Jump to content


Click to Visit Netshops!
Photo
- - - - -

Why Do Many People See Truth Differently?




  • Please log in to reply
60 replies to this topic

#21 PeakVista

PeakVista

    New Member

  • Members
  • Pip
  • 16 posts
  • LocationRocky Mountains - Colorado - USA

Posted October 07 2016 - 10:46 AM

In terms of relative truths as known by mind through analytical reason, I think probably mathematical truth is about the closest we get to something irrefutable. Once the terms are understood and agreed upon, 2+2=4 is very hard to dispute.

 

BlackBillBake...

 

I agree with this statement wholeheartedly.  Mathematics has proven to appear to be fundamental to our collective human experience of our natural world (i.e. heavens and earth).  I say "appear to be fundamental" because we cannot absolutely say with 100% certainty that there isn't a more fundamental form of describing our perception of reality.

 

Some of our greatest current theoretical physicists state that mathematics can prove that we are living in a hologram type universe and our perceptions are just "A Thin Sheet of Reality".  To learn more on that, just Google those words.



#22 Okiefreak

Okiefreak

    Senior Member

  • Senior Member
  • PipPipPip
  • 6,230 posts

Posted October 07 2016 - 10:48 AM

I don't believe there is a "Truth", with a capital T.  There is only "truth" that is supported by facts as they are currently understood.  By observing and experimenting we are continually refining out estimation of the truth, approaching it in a asymptotic manner.  All truth is preliminary, subject to the results of the next experiment.

 

As to why people can't seem to agree on the truth I believe it is a result of our different prejudices and "beliefs" (things we accept as fact with no actual evidence).  People are unwilling to critically examine their own conclusions for a variety of reasons: pride, fear, peer pressure, etc.  People hate to be wrong.  Honestly seeking truth is a character-building experience.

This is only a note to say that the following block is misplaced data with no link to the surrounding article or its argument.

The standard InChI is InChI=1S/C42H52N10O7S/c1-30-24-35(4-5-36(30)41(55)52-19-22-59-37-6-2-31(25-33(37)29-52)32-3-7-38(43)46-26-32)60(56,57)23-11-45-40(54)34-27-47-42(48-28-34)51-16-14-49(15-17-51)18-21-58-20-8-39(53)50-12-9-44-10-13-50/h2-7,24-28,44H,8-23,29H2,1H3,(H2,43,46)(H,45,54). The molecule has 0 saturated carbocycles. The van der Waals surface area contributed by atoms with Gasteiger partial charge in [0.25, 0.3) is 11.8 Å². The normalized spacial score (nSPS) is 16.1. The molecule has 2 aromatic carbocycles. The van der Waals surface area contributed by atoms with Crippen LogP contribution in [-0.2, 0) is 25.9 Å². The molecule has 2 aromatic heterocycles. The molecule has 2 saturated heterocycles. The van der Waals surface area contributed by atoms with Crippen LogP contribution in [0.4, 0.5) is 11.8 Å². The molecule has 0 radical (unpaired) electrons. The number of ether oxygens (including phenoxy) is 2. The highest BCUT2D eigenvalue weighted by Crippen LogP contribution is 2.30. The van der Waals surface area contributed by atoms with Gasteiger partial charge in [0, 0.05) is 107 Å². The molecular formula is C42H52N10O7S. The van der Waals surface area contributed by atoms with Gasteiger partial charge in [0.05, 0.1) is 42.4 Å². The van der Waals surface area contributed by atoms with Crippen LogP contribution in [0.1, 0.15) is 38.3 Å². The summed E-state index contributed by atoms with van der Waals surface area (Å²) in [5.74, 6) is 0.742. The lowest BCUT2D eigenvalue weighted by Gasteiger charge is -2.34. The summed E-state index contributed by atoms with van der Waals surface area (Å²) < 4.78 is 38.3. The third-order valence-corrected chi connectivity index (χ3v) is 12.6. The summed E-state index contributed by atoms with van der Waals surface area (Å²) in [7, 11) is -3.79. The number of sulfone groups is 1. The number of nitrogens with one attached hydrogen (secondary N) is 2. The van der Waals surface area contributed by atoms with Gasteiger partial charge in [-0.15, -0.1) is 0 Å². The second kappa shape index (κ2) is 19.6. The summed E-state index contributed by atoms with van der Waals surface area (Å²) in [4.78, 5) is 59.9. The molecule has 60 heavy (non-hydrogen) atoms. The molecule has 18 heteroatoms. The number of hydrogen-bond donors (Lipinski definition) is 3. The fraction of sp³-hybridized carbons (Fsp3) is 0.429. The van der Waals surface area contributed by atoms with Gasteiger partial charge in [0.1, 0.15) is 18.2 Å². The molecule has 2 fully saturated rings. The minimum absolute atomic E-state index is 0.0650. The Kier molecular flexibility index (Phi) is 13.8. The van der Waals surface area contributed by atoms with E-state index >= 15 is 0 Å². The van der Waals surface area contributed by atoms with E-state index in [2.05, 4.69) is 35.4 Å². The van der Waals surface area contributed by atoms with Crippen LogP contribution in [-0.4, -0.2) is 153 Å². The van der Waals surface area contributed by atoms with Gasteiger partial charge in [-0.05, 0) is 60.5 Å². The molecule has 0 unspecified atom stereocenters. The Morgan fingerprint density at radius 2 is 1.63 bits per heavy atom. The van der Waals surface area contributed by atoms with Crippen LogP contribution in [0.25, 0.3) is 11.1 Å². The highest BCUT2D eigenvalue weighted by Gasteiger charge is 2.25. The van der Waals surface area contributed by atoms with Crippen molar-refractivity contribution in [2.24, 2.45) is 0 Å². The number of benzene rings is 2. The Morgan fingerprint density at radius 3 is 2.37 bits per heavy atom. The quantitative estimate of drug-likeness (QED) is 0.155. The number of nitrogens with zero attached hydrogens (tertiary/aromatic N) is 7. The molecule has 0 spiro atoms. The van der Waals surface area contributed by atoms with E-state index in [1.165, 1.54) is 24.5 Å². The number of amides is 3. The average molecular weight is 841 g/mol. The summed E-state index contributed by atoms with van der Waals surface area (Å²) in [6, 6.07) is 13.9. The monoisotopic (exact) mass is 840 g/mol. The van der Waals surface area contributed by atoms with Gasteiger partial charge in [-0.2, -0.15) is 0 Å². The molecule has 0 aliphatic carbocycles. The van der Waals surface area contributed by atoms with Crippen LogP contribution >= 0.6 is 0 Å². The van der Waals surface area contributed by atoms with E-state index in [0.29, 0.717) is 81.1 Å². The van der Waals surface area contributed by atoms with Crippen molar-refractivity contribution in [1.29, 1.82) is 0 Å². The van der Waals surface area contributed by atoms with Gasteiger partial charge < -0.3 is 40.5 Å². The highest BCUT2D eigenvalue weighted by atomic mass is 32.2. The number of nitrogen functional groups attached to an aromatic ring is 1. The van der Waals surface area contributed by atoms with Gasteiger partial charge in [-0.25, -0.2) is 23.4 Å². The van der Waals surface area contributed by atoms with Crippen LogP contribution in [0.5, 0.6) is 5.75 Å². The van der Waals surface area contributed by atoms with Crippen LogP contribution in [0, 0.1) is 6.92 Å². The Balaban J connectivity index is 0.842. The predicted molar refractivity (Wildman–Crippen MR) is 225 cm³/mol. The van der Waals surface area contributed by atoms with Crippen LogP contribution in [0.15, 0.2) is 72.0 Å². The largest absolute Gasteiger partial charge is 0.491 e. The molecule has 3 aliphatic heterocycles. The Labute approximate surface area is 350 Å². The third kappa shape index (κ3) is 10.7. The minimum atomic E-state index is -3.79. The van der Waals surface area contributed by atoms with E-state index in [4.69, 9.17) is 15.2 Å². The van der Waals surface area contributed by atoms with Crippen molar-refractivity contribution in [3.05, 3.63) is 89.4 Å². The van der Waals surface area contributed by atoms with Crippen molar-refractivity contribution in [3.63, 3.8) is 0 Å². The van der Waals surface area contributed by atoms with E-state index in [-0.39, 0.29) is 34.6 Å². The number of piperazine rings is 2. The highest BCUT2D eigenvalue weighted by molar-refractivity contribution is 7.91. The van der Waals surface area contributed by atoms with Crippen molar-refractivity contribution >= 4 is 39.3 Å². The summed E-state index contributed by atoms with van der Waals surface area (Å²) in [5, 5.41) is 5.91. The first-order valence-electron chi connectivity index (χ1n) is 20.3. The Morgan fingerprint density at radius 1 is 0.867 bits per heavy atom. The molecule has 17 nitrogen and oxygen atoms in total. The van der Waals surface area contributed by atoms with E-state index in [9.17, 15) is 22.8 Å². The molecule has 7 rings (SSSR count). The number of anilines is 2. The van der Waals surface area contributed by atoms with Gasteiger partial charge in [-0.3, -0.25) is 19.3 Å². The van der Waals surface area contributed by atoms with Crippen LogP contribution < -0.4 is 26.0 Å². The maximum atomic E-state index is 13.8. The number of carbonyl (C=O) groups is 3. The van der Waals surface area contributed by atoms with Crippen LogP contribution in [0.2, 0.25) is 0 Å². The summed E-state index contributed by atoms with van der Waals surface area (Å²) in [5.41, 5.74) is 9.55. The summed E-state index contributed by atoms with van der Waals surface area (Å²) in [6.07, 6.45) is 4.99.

I believe that there is Truth (with a capital T), but that Absolute Truth is inaccessible to us, and if we found it, we'd never know for sure. Truth nevertheless has consequences. Climate change will be a disaster--or it won't. One of two people will win the November presidential election in the United States. We can't say with certainty that it will be Trump or Hillary. It conceivably be could be Johnson or Stein. I'm willing to bet that it won't be the latter two, although I'd grudgingly have to admit I could be wrong (but I doubt it). I'm not willing to bet on whether it will be Trump or Hillary, but I am willing to bet that if it's Trump, he won't make America Great again (whatever that means). These are matters of judgment, based on information, personal experience,analytical skills and intuition. I think a person with more information, analytical skills, relevant life experiences and intuitive abilities is likely to make better predictions than a person with less of these traits. But the predictions won't be completely reliable, because we are all fallible. Nobody knows it all. There's always a faster gun in the West. Truth is in that sense always relative, And then there are values--shoulds and shouldn'ts. I think those trade deals Trump and Hilary are attacking will create jobs in other parts of the world and help American consumers in the long run, but I can understand why blue collar factory voters feel threatened by them--since in the long run (as Lord Keynes put it) we'll all be dead. Bentham and Sam Harris have tried to get scientific about values in terms of human wants and needs, but their hedonistic assumptions have been rejected by many ethicists. That part of Truth I think will never be reached by reason alone.

 

What bothers me about the way the thread is framed is the suggestion that everyone's "truths" are on the same plane. This is a useful perspective for avoiding violence at social gatherings, where Trump supporters, Hillary supporters, Johnson supporters, and Stein supporters may be gathered in the same room. But I'm afraid they all can't be right, and I think information, logic, experience and intuition can help us in predicting who is. It does make sense to argue or discuss the candidates' positions. And even in the values area, I'm willing to say that some people have rotten values: the selfish, mean-spirited types, racists, etc. The notion that we make our own reality has been carried to ludicrous and dangerous lengths by "New Thought" followers. I dated a girl from the Unity Church once, who thought we must always be careful not to think bad thoughts because they'll come true. We were walking near a bad neighborhood once and I told her we needed to turn back because we might get mugged. She was horrified that I'd think such a thing because I might make it happen! Gimmie a break!